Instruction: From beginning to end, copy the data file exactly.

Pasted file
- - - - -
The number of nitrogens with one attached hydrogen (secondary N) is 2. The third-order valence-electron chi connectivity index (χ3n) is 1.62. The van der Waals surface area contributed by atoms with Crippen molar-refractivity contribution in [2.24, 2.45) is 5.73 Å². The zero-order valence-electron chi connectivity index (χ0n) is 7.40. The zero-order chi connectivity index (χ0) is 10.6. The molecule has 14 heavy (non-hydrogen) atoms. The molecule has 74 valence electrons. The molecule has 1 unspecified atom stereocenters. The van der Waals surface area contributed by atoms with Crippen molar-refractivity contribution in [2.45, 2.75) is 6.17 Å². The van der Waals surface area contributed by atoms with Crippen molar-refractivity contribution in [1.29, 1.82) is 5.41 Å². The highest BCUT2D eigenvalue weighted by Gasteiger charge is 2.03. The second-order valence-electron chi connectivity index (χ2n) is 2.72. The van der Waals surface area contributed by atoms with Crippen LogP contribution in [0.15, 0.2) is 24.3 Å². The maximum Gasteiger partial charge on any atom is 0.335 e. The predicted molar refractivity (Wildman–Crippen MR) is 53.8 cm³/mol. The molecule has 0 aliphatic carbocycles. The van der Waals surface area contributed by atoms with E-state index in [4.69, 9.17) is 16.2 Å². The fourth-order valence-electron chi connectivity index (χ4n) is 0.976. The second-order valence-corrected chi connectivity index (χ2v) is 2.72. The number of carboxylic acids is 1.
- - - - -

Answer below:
The number of nitrogens with one attached hydrogen (secondary N) is 2. The third-order valence-electron chi connectivity index (χ3n) is 1.62. The van der Waals surface area contributed by atoms with Crippen molar-refractivity contribution in [2.24, 2.45) is 5.73 Å². The zero-order valence-electron chi connectivity index (χ0n) is 7.40. The zero-order chi connectivity index (χ0) is 10.6. The molecule has 14 heavy (non-hydrogen) atoms. The molecule has 74 valence electrons. The molecule has 1 unspecified atom stereocenters. The van der Waals surface area contributed by atoms with Crippen molar-refractivity contribution in [2.45, 2.75) is 6.17 Å². The van der Waals surface area contributed by atoms with Crippen molar-refractivity contribution in [1.29, 1.82) is 5.41 Å². The highest BCUT2D eigenvalue weighted by Gasteiger charge is 2.03. The second-order valence-electron chi connectivity index (χ2n) is 2.72. The van der Waals surface area contributed by atoms with Crippen LogP contribution in [0.15, 0.2) is 24.3 Å². The maximum Gasteiger partial charge on any atom is 0.335 e. The predicted molar refractivity (Wildman–Crippen MR) is 53.8 cm³/mol. The molecule has 0 aliphatic carbocycles. The van der Waals surface area contributed by atoms with E-state index in [4.69, 9.17) is 16.2 Å². The fourth-order valence-electron chi connectivity index (χ4n) is 0.976. The second-order valence-corrected chi connectivity index (χ2v) is 2.72. The number of carboxylic acids is 1.